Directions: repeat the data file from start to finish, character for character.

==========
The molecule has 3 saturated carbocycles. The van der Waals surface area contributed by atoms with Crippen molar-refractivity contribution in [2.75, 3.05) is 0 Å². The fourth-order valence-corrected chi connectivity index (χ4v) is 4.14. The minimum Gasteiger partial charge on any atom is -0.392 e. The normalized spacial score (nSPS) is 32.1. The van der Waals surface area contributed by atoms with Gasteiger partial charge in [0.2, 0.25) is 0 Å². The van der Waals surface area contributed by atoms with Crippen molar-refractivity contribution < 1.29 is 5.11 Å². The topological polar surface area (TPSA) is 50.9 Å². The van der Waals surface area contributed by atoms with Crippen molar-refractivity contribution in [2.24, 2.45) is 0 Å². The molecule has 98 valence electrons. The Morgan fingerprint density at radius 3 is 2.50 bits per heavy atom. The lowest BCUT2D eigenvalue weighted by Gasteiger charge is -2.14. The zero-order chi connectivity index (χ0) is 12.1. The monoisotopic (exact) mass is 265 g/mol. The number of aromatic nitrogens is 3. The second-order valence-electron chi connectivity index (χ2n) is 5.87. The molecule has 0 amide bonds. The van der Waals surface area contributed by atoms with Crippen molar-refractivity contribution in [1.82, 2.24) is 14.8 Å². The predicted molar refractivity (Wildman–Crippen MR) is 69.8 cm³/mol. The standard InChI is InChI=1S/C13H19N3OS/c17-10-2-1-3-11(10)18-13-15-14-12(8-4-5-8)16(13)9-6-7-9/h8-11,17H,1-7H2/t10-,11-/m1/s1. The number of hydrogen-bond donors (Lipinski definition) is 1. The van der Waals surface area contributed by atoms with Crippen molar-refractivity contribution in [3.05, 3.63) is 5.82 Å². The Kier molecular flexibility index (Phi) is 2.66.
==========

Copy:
The molecule has 3 saturated carbocycles. The van der Waals surface area contributed by atoms with Crippen molar-refractivity contribution in [2.75, 3.05) is 0 Å². The fourth-order valence-corrected chi connectivity index (χ4v) is 4.14. The minimum Gasteiger partial charge on any atom is -0.392 e. The normalized spacial score (nSPS) is 32.1. The van der Waals surface area contributed by atoms with Gasteiger partial charge in [0.2, 0.25) is 0 Å². The van der Waals surface area contributed by atoms with Crippen molar-refractivity contribution < 1.29 is 5.11 Å². The topological polar surface area (TPSA) is 50.9 Å². The van der Waals surface area contributed by atoms with Crippen molar-refractivity contribution in [2.24, 2.45) is 0 Å². The molecule has 98 valence electrons. The Morgan fingerprint density at radius 3 is 2.50 bits per heavy atom. The lowest BCUT2D eigenvalue weighted by Gasteiger charge is -2.14. The zero-order chi connectivity index (χ0) is 12.1. The monoisotopic (exact) mass is 265 g/mol. The number of aromatic nitrogens is 3. The second-order valence-electron chi connectivity index (χ2n) is 5.87. The molecule has 0 amide bonds. The van der Waals surface area contributed by atoms with Crippen molar-refractivity contribution in [1.82, 2.24) is 14.8 Å². The predicted molar refractivity (Wildman–Crippen MR) is 69.8 cm³/mol. The standard InChI is InChI=1S/C13H19N3OS/c17-10-2-1-3-11(10)18-13-15-14-12(8-4-5-8)16(13)9-6-7-9/h8-11,17H,1-7H2/t10-,11-/m1/s1. The number of hydrogen-bond donors (Lipinski definition) is 1. The van der Waals surface area contributed by atoms with Crippen molar-refractivity contribution in [3.05, 3.63) is 5.82 Å². The Kier molecular flexibility index (Phi) is 2.66.